As is shown in FIGS. 6 and 8, the once-filtered air is introduced into the second chamber 52 adjacent one axial end of the drum 30. Since this air is being subjected to the vacuum created by blower 39, it is apparent that this air will tend to move at sharp right angles into the second chamber 52 and through the filter surface 31 positioned therein. This phenomenon would tend to cause an uneven buildup of fibers on the surface of the drum 30 adjacent the air passageway 23, where the air enters the second chamber 52.
In order to evenly disperse this air, a plurality of baffle members 130 are positioned in the second chamber 52 intermediate the flow of air into the second chamber 52 and the drum 30. The baffle members 130 extend substantially entirely across the axial length of the drum 30 and have an elongate trapezoidal, quadrilateral shape with opposing, converging sides extending axially along the path of fluid flow to the filter surface 31. Each of the baffle members 130 have an inwardly facing concave surface and an outwardly facing convex surface in order to correspond more closely to the curvature of the drum 30. As is shown in FIG. 6, the baffle members 130 defeat the effort of the air to flow directly to drum 30, instead forcing the air axially across the second chamber 52 prior to deflecting inwardly towards drum 30.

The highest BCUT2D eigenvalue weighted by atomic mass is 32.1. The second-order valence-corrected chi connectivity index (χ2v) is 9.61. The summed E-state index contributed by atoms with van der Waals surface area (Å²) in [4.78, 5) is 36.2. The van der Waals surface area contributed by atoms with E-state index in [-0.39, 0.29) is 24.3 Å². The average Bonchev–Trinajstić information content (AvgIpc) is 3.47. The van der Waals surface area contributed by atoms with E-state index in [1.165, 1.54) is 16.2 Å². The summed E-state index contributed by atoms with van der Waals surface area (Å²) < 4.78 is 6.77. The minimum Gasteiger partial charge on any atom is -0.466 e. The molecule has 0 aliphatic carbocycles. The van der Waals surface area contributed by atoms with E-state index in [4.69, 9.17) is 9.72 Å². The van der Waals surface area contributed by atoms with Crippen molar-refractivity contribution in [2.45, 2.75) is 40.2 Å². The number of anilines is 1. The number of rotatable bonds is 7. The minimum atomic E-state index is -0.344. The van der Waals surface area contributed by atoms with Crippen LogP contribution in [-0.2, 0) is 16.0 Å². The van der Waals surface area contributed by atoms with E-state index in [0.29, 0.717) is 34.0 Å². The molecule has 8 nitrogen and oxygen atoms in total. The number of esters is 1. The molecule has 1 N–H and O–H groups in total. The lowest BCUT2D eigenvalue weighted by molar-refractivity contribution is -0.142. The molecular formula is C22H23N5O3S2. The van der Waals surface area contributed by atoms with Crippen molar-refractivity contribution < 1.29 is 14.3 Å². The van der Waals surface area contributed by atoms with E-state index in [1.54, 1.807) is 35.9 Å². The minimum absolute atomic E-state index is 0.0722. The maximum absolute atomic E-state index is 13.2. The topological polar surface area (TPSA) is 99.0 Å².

The first filtering operation which takes place in the first chamber 50 is intended primarily to remove the larger fibers and dust particles from the air. However, with a fiber mat approximately 11/2 inches thick on the filter surface 31 in the first chamber 50, some of the very small dust and fiber particles will also be removed from the air stream. Due to the removal in the first chamber 50 of most of the larger dust and fiber particles, the fiber mat which accumulates therein will have a substantial tendency to become thicker as the filtering process continues. As the fiber mat becomes thicker and more dense, less air is moved through the fiber mat by blower 38, and hence the vacuum on the downstream side of the drum 30 increases.